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The Future of Local Open Gov: Reflections from the UCLG Congress

El futuro del gobierno abierto local: reflecciones desde el congreso de CGLU

José María Marín|

On October 10-14, the United Cities and Local Governments (UCLG) held its 7th World Congress in Daejeon, Republic of Korea. The Congress brought together representatives from local, regional, and national governments, civil society, academia and the international community to reflect on the current context and the role of local and regional governments in facing the challenges affecting their communities.

The Pact for the Future: The Daejeon Declaration is the key outcome document adopted by the UCLG Congress. With the Pact,  local and regional governments re-state their commitment to take decisive action to tackle climate change, fight discrimination, guarantee human rights, and address inequality through fair and equal opportunities for all. It also acknowledges the important role a “well-informed, critical and empowered citizenship” will play in reimagining our future and the importance of a healthy civic space composed of “a free media, freedom of expression, agency and critical thinking”.

As a result, adherents to the Pact committed to “promote informed and sustained citizen’s participation in public life and  decision-making promoting freedom of speech and conscience and  artistic expression” and “foster open, accessible and verifiable information and data to promote inclusion, education and communication.”

The Pact for the Future reflects the need for more open local and regional governments. In a session led by OGP Local, we discussed the future of open government in local and regional governments. This session highlighted the need for adopting ambitious commitments to restore trust between governments, people and the private sector. We also explored the opportunities that proximity provides for greater impact of open government approaches and how an open government for all, includes adopting reforms that allow persons with disabilities to engage in public life as well.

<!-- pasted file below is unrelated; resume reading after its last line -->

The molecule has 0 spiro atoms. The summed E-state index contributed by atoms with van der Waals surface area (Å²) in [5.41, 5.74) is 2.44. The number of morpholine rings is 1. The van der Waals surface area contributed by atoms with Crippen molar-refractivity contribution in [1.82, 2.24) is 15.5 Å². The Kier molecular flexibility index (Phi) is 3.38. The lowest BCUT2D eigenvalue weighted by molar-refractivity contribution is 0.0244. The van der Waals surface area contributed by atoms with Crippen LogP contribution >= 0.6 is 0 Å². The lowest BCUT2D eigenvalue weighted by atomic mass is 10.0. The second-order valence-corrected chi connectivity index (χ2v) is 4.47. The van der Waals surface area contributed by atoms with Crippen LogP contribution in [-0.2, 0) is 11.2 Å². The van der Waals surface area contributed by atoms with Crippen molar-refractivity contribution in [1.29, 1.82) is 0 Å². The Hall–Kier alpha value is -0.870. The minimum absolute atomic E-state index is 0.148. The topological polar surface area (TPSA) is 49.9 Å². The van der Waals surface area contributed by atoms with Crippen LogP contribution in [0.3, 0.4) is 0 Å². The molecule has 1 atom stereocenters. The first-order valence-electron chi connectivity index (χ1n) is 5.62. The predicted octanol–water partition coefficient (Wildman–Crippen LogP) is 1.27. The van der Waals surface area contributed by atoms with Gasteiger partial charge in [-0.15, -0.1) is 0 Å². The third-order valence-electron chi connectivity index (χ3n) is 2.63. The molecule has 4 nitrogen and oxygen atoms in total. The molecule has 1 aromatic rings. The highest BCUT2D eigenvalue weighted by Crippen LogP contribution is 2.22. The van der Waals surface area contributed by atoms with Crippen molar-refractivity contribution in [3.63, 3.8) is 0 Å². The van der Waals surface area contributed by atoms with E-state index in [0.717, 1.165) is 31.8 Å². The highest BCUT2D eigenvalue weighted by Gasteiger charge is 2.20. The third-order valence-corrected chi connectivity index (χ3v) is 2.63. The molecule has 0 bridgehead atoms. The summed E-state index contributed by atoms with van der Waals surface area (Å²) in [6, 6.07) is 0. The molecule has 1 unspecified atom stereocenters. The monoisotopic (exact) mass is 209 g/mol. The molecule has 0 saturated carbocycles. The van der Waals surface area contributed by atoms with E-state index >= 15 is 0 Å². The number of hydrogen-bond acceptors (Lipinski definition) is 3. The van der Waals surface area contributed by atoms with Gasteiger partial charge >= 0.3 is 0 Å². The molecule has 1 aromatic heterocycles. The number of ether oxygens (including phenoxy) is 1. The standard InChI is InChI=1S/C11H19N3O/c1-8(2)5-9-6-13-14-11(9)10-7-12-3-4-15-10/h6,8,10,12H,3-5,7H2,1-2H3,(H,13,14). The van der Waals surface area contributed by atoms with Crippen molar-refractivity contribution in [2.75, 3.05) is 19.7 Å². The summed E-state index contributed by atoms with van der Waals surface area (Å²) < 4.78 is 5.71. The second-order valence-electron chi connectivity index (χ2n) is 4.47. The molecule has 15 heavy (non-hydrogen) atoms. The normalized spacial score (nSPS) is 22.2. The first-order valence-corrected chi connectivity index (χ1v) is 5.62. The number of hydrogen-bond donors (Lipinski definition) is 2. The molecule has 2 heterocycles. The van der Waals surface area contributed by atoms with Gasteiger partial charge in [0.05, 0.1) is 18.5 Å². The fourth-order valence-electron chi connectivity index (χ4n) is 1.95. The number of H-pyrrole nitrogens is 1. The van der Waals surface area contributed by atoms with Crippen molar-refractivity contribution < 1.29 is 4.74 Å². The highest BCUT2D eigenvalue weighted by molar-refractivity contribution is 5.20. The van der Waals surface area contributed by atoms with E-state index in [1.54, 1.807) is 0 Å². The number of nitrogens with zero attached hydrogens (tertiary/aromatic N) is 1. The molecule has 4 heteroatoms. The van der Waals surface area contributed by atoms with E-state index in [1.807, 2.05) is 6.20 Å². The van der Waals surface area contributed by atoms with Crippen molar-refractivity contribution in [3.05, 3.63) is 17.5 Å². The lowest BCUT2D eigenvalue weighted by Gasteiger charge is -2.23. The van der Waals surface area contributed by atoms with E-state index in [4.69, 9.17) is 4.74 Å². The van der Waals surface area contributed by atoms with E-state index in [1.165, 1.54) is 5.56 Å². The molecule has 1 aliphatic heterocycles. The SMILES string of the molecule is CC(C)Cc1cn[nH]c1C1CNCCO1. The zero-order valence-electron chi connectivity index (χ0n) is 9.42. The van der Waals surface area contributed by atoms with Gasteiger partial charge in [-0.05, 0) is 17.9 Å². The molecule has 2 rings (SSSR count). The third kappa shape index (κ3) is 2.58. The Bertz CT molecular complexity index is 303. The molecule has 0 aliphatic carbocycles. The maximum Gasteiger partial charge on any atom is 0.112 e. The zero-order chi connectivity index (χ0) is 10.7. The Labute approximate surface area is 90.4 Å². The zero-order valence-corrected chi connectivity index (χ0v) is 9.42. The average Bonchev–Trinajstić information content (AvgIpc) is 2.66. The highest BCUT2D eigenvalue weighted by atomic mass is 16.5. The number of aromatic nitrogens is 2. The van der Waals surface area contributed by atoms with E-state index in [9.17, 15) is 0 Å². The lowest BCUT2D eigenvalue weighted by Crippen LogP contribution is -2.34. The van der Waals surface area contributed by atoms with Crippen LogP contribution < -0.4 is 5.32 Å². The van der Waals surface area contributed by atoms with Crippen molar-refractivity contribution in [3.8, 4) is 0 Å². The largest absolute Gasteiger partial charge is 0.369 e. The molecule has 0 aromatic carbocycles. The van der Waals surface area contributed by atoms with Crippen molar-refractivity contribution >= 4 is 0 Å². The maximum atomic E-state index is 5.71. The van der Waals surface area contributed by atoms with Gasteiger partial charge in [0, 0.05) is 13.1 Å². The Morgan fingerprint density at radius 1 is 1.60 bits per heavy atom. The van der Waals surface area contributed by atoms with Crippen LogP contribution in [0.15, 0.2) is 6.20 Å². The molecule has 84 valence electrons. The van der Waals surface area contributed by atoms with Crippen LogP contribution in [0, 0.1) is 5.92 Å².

Trust in the local sphere is important, and open government is an essential approach to rebuild trust. This was discussed at the town hall on trust and government, with specific examples of how open government approaches, like accessible participation spaces, timely and accurate public information, and effective accountability mechanisms, have contributed to restoring trust in many local and regional governments. At the town hall, the General Assembly of Partners (GAP), Fixed Africa, International IDEA, UN-Habitat, New York Office, and the Youth, Feminist, and Accessibility Caucuses together with OGP launched a new policy paper, which calls for a new social contract based on the principles of open government, among others. It also contains practical recommendations on open government reforms that can be adopted by local governments.  

The UCLG World Congress brought  local and regional governments together to sketch the vision for a brighter future for local communities. This can only be achieved by implementing innovative initiatives to tackle the most pressing issues faced by humanity. Among these initiatives, open government is key to renew trust, increase coordination and effectiveness, and tap into the collective intelligence of all citizens to find viable solutions. At OGP Local, we are seeing how over 100 local governments, along with civil society, are already taking up this challenge and implementing open government reforms as part of the path forward to a more equitable and sustainable future.

 

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